Q&A  | 

Robots, AI and human dignity, John Tasioulas, Director of the Institute for Ethics in Artificial Intelligence, Oxford University

"In a world of anthropomorphic robots powered by AI the danger exists that we begin to lose our already tenuous grip on the all-important idea that great value attaches to every human being - the idea of human dignity".

Tags: 'Artificial Intelligence' 'Derechos humanos digitales' 'Digital Rigths' 'Digital transformation' 'John Tasioulas'

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Which are, following your opinion, the most worrying potential side-effects of RAIs as far as human ethics is concerned?

To what extent have art and science fiction influenced how artificial intelligence is perceived and discussed today? And how realistic is that perception?

Is the fear that artificial intelligences will soon rival the abilities of the human brain also encouraged by the fact that current vendors try to make their products seem as human as possible because it increases the attachment between customer and product, and also reduces their obligation towards a product seen to be taking care of itself?

There is also the underlying concern that AI will change the way our society is built, with the current foundation of work being the main source of both income and for many self definition. If work were to disappear, would that be the biggest disruption in the shortest period of time in humanity ever and would we be able to adapt?

What do we have to do to preserve our ability to choose the future that will benefit us all?

In your paper First Steps Towards an Ethics of Robots and Artificial Intelligence you argue that “the more that our lives revolve around interactions with machines that are fashioned to service our desires, the more we risk succumbing to the temptation to extend the same instrumentalizing attitude towards our fellow humans”. A recent study in Spain showed that this was already happening among male teenagers in Spain as far as sex was related. Under your opinion, how important is delaying the age at which children are introduced to the Internet and AI in their development and thus the development of society?

Would you agree with AI researcher Rodney Brooks’ conclusion in his “Artificial Intelligence is a tool, not a threat” blog-post that “it is a mistake to be worrying about us developing malevolent AI anytime in the next few hundred years”?

John Tasioulas is the inaugural Director of the Institute for Ethics in Artificial Intelligence at Oxford University and a moral and legal philosopher. “Trying to make sense of human rights has been a major preoccupation of mine in the last few decades”, he says. It is from this perspective how he came to the ethics of Artificial Intelligence, a field in which he is one of the most highly respected scholars worldwide.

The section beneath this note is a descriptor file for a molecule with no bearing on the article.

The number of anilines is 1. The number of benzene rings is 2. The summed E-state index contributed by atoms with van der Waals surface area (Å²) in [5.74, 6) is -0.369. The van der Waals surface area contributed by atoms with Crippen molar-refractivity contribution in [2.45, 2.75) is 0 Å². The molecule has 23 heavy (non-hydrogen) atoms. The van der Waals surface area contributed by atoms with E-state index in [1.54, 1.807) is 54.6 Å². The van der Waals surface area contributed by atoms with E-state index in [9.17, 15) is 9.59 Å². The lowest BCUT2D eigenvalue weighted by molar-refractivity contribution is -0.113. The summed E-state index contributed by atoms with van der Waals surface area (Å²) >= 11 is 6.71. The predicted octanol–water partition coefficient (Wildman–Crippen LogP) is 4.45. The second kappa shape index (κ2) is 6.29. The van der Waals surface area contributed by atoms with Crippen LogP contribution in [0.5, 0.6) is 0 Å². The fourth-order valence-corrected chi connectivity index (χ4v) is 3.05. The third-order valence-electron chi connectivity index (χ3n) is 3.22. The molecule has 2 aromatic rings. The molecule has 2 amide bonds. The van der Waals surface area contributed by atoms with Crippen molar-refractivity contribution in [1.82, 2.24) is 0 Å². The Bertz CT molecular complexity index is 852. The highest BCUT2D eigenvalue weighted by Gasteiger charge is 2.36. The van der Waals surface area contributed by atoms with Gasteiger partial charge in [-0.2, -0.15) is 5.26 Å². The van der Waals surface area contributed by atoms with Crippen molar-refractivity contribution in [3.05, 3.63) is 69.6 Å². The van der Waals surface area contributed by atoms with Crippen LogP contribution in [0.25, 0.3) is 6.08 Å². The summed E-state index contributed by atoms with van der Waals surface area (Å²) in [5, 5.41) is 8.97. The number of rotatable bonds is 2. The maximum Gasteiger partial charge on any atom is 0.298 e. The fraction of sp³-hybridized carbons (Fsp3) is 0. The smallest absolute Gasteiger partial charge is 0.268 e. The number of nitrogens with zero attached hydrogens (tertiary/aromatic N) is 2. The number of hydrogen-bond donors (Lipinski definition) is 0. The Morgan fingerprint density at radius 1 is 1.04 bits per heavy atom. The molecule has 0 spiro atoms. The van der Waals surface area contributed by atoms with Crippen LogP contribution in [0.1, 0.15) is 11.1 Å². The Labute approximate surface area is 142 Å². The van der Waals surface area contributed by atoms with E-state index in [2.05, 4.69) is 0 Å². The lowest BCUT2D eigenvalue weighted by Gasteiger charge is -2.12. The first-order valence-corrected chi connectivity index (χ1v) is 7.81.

On February 16. the launch event for Oxford's Institute for Ethics in AI will take place and be live-streamed. Details are available here.

Which are, following your opinion, the most worrying potential side-effects of RAIs as far as human ethics is concerned?

In terms of side-effects, I would point to two large scale dangers. Both arise from the fact that AI is a technology that can replicate functions that typically require the exercise of rational faculties on the part of humans. 

The first is the gradual attrition and loss of various competences for rational self-direction if we become unduly dependent on AI in determining such things as what music we listen to, whom we socialise with, or which political party we vote for. The other is the worry that, in a world of anthropomorphic robots powered by AI, we begin to lose our already tenuous grip on the all-important idea that great value attaches to every human being – the idea of human dignity.

To what extent have art and science fiction influenced how artificial intelligence is perceived and discussed today? And how realistic is that perception?

I certainly think that there is a genuine worry that public engagement with AI is excessively influenced by sensationalised ‘apocalyptic’ yet highly speculative possibilities. A cynic might suggest that this only serves to distract from the pervasive ways in which AI shapes our lives in the here and now – for example, its use in sorting job applicants, determining who gets a loan, facial recognition, or even the sentencing of criminals.

Is the fear that artificial intelligences will soon rival the abilities of the human brain also encouraged by the fact that current vendors try to make their products seem as human as possible because it increases the attachment between customer and product, and also reduces their obligation towards a product seen to be taking care of itself?

This is an interesting point that echoes my response to question 2).